Remember “Shark Attack” from way back in the day? I sure do…it was one of the first board games I owned as a child. Each player received a fish and your goal was to move around this circular board as quickly as you could lest the shark catch up and eat you. “Shark Mania” is similar but opts for a more stylish, if not complicated playing area. It’s also got a push your luck element in the sense that players (pirates) will be trying to collect coins as they go. The catch is that they can either move or collect loot, not both. Before I go any further, I’d like to quickly thank the folks at Spin Master Games for providing me with a free press copy.
Various Parts – There are numerous parts of varying shapes and sizes, all of which fit together in some way. It’s best if you watch the video included below so that you can see how they do so.
Pirate Pieces, Die, & Coins – There are four pirate figurines (one of each color), a six-sided die, and coins of varying values.
Setup & Gameplay
Each player chooses a pirate and starts them off on the wrecked ship piece. Once the playing area is set up appropriately, players will start the “fin” which will begin to move toward the players from behind. Taking turns in quick succession, they’ll roll the die and either move or collect coin (equal to the value on the die). Any player who gets caught by the shark is eliminated. Those who make it to the island count their loot and the person with the most, wins!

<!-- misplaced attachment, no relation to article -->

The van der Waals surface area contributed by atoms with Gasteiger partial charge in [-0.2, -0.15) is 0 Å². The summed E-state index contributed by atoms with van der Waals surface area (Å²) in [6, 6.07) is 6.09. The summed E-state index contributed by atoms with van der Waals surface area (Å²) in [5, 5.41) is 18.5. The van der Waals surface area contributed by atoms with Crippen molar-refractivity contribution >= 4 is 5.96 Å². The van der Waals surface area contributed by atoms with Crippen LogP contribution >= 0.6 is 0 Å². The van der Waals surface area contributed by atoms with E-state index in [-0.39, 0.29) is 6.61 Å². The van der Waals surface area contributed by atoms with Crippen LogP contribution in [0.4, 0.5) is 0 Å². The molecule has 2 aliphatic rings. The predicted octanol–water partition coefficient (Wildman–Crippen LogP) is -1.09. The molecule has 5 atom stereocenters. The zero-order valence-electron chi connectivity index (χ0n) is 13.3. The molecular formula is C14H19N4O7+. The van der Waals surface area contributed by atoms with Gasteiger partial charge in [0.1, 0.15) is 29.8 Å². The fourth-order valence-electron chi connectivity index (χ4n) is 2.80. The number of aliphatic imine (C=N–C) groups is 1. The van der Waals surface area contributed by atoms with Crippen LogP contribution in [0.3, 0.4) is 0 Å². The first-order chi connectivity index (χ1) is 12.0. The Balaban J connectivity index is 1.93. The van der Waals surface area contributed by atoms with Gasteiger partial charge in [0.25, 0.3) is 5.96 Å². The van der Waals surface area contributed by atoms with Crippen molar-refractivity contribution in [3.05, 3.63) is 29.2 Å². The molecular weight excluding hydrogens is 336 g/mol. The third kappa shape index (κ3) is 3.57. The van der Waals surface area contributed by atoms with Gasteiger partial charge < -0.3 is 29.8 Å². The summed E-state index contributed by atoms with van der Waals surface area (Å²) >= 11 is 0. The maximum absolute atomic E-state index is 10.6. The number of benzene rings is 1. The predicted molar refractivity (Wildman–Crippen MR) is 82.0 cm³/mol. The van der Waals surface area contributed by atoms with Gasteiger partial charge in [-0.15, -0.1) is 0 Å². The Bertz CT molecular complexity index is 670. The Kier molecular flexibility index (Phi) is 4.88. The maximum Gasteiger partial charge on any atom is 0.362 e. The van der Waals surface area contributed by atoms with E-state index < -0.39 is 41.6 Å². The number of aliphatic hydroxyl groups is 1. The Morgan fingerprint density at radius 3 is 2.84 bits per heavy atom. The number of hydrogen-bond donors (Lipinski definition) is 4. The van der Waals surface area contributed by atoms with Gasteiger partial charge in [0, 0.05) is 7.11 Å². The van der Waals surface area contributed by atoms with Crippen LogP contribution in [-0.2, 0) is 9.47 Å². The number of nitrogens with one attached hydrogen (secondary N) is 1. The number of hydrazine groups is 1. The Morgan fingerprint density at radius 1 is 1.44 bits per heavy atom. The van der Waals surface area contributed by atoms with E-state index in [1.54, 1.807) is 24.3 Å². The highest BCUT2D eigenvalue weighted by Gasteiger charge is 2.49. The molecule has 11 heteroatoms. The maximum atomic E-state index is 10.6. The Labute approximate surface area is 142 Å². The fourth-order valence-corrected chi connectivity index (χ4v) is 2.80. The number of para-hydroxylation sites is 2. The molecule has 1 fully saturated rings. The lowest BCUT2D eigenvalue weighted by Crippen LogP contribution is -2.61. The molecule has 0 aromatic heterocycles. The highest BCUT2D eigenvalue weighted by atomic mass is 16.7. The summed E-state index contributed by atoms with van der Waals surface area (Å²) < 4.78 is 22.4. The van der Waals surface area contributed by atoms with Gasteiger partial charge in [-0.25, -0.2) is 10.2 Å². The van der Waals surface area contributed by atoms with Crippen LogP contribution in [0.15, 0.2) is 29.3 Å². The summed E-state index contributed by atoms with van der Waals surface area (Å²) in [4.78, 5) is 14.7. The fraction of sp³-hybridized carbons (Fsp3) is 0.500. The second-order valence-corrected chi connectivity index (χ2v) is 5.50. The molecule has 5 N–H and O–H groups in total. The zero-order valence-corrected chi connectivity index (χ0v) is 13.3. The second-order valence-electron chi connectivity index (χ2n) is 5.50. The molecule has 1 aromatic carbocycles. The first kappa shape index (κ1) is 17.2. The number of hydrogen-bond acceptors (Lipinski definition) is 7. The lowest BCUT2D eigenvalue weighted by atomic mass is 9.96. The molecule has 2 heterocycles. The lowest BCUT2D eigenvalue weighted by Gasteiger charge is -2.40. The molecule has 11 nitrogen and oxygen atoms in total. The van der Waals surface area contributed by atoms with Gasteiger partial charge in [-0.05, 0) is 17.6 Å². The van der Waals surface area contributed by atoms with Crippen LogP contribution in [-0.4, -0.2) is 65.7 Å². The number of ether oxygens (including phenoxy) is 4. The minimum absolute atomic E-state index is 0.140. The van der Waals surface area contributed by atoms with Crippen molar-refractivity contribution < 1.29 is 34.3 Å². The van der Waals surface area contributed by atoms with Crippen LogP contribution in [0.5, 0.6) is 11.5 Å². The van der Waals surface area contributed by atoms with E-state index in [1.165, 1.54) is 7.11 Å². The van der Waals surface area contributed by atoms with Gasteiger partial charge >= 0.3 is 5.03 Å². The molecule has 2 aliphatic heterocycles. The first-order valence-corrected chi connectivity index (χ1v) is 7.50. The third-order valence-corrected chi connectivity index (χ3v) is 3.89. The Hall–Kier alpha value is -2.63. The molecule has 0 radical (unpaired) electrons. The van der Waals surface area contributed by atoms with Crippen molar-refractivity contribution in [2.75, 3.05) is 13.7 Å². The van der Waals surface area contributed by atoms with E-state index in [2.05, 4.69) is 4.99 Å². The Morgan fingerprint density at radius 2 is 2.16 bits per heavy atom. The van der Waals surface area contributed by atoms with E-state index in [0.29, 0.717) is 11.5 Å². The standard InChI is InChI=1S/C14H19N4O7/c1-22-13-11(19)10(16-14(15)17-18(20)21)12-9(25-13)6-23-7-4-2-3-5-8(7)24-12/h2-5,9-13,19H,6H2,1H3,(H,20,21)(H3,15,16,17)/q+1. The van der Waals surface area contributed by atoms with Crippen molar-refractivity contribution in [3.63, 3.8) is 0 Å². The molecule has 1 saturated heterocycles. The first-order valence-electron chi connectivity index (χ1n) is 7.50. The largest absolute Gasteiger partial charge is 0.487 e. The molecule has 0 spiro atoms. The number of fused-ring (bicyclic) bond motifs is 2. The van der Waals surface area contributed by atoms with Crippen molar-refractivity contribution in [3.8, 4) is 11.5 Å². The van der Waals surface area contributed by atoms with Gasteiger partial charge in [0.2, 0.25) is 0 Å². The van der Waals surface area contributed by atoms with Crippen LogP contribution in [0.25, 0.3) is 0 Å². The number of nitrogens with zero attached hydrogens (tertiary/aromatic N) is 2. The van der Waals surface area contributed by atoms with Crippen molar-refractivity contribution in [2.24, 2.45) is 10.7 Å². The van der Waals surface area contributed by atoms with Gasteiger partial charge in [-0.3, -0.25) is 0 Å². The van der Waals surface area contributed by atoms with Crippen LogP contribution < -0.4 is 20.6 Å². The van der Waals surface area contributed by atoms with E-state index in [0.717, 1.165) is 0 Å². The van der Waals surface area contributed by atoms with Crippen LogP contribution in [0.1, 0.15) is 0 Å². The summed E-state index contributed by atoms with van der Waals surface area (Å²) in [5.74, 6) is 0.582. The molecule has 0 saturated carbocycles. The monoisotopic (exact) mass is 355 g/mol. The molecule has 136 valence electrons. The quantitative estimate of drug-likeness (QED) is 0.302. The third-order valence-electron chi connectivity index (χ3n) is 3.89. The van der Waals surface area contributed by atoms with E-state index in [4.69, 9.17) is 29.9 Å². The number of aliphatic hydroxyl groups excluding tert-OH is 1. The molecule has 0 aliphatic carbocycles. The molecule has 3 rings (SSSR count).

I’ll be honest, it took me longer to figure out how all of the pieces go together than it did for me to learn the rules. The play area itself takes up more space than I would have liked and would have preferred a board similar to that of “Shark Attack”. The pieces are also a pain to get back into the box due to their varying shape and size. There’s also not a lot of replayability and games can take less than five minutes (if that). I do like the idea of racing to beat a ticking clock, but I’m sorry to say that “Shark Mania” doesn’t cut it, at least, not for the $20-$25 price tag it advertises on Amazon. I could only recommend this for smaller children, though a parent should be nearby to help assemble and monitor the game as the pieces tend to be a bit finicky in terms of fitting together snugly. This is a shame as it had the potential to be very fun and hectic, but the fun aspect was over before I even had a chance to blink. There are plenty of other games out there worth buying at this price range.
Final Verdict: 3/10